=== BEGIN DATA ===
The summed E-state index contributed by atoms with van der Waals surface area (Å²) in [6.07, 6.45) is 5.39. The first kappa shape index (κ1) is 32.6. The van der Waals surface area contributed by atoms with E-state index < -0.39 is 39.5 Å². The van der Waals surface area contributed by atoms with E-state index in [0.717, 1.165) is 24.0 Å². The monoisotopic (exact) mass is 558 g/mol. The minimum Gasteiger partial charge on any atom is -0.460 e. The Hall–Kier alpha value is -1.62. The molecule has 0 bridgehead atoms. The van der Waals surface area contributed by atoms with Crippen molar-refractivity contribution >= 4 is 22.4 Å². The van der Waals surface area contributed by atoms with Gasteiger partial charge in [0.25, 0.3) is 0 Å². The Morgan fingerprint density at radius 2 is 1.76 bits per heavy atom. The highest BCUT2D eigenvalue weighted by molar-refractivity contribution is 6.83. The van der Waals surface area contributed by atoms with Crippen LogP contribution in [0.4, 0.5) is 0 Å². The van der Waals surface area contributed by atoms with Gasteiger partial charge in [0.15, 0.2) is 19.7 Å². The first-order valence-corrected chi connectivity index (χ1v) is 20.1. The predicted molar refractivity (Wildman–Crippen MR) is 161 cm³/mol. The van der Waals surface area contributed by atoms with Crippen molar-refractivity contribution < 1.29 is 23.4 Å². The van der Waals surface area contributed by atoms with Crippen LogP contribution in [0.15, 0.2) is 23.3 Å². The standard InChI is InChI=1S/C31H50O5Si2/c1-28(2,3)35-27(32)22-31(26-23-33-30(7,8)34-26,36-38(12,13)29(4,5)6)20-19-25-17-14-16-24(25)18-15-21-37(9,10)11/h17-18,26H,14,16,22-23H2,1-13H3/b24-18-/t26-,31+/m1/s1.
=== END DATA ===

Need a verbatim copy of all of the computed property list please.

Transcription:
The summed E-state index contributed by atoms with van der Waals surface area (Å²) in [6.07, 6.45) is 5.39. The first kappa shape index (κ1) is 32.6. The van der Waals surface area contributed by atoms with E-state index < -0.39 is 39.5 Å². The van der Waals surface area contributed by atoms with E-state index in [0.717, 1.165) is 24.0 Å². The monoisotopic (exact) mass is 558 g/mol. The minimum Gasteiger partial charge on any atom is -0.460 e. The Hall–Kier alpha value is -1.62. The molecule has 0 bridgehead atoms. The van der Waals surface area contributed by atoms with Crippen molar-refractivity contribution >= 4 is 22.4 Å². The van der Waals surface area contributed by atoms with Gasteiger partial charge in [0.25, 0.3) is 0 Å². The Morgan fingerprint density at radius 2 is 1.76 bits per heavy atom. The highest BCUT2D eigenvalue weighted by molar-refractivity contribution is 6.83. The van der Waals surface area contributed by atoms with Crippen LogP contribution in [0.4, 0.5) is 0 Å². The van der Waals surface area contributed by atoms with Gasteiger partial charge in [0.15, 0.2) is 19.7 Å². The first-order valence-corrected chi connectivity index (χ1v) is 20.1. The predicted molar refractivity (Wildman–Crippen MR) is 161 cm³/mol. The van der Waals surface area contributed by atoms with Crippen molar-refractivity contribution < 1.29 is 23.4 Å². The van der Waals surface area contributed by atoms with Crippen LogP contribution in [0.15, 0.2) is 23.3 Å². The standard InChI is InChI=1S/C31H50O5Si2/c1-28(2,3)35-27(32)22-31(26-23-33-30(7,8)34-26,36-38(12,13)29(4,5)6)20-19-25-17-14-16-24(25)18-15-21-37(9,10)11/h17-18,26H,14,16,22-23H2,1-13H3/b24-18-/t26-,31+/m1/s1.